Most casino loyalty programs have multiple tiers.  Many players are motivated to reach the next level.  We know this is true, which is one of the reasons we have multiple tiers.  Why not use email as a way to remind players where they stand within your tiers, and let them know how many points are required to move to the next level.  It is a great way to maintain an upbeat conversation with your players.  Who doesn’t want gold or platinum status, after all?

  3. Achievement notification

    Players love to win.  They love to earn. They love to progress.  Email is a great way to celebrate these achievements.  You could allow players to subscribe to an “achievement” notification, which could recognize a big win or a new level.  In fact, you could even use your bonus data to remind players how close they are to earning a new bonus on a particular game.

  4. Tournament notifications

    Strategy9 is famous for developing tournament systems.  Why not automate tournament notifications by emailing customers reminders about their upcoming sessions, past scores, prizes, and leaderboards?  Already have a tournament system?  Strategy9 can help you automate this kind of notification service.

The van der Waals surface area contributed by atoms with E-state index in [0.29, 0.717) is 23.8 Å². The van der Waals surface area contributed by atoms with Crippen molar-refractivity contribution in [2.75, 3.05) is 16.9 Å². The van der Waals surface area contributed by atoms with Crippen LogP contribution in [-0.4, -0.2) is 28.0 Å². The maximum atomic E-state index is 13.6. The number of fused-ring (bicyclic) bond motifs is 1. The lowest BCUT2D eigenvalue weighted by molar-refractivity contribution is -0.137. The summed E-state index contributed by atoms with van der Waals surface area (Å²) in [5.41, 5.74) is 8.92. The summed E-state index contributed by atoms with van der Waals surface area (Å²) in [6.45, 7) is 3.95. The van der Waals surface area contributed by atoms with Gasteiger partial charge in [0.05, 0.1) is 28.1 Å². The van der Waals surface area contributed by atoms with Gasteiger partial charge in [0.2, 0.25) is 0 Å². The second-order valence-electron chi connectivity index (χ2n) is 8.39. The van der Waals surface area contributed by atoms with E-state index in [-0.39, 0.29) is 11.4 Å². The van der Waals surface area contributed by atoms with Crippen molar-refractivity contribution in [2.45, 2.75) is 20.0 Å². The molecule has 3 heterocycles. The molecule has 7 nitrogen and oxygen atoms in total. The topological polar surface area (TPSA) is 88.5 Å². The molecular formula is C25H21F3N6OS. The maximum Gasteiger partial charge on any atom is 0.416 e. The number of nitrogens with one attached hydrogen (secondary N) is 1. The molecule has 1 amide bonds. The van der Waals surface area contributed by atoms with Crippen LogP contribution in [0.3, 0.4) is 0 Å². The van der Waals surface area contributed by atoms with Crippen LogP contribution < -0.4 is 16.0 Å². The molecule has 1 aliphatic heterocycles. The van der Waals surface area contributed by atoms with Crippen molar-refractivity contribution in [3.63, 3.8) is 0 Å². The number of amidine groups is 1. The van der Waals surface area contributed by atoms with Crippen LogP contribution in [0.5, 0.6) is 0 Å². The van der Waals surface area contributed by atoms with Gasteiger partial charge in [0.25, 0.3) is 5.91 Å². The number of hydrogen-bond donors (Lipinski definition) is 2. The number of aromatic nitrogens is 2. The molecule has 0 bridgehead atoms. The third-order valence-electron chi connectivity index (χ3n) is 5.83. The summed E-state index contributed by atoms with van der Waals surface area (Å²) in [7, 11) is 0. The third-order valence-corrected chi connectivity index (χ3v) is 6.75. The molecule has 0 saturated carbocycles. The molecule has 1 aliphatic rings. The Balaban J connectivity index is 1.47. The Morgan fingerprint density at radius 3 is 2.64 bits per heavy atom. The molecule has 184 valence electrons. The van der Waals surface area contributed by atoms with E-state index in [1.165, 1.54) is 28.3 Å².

5. Available offers

    Casinos send different offers to different customers.  Some customers get more offers than others.  Often times an individual player may have multiple offers available.  A weekly or monthly email reminding customers which offers are waiting for them is a great way to encourage redemption and additional visits.

At Strategy9, we’re casino systems experts.  We can help you connect your player data to your email marketing program to increase response, redemption, and create additional trips.  Call us today to get us on your team!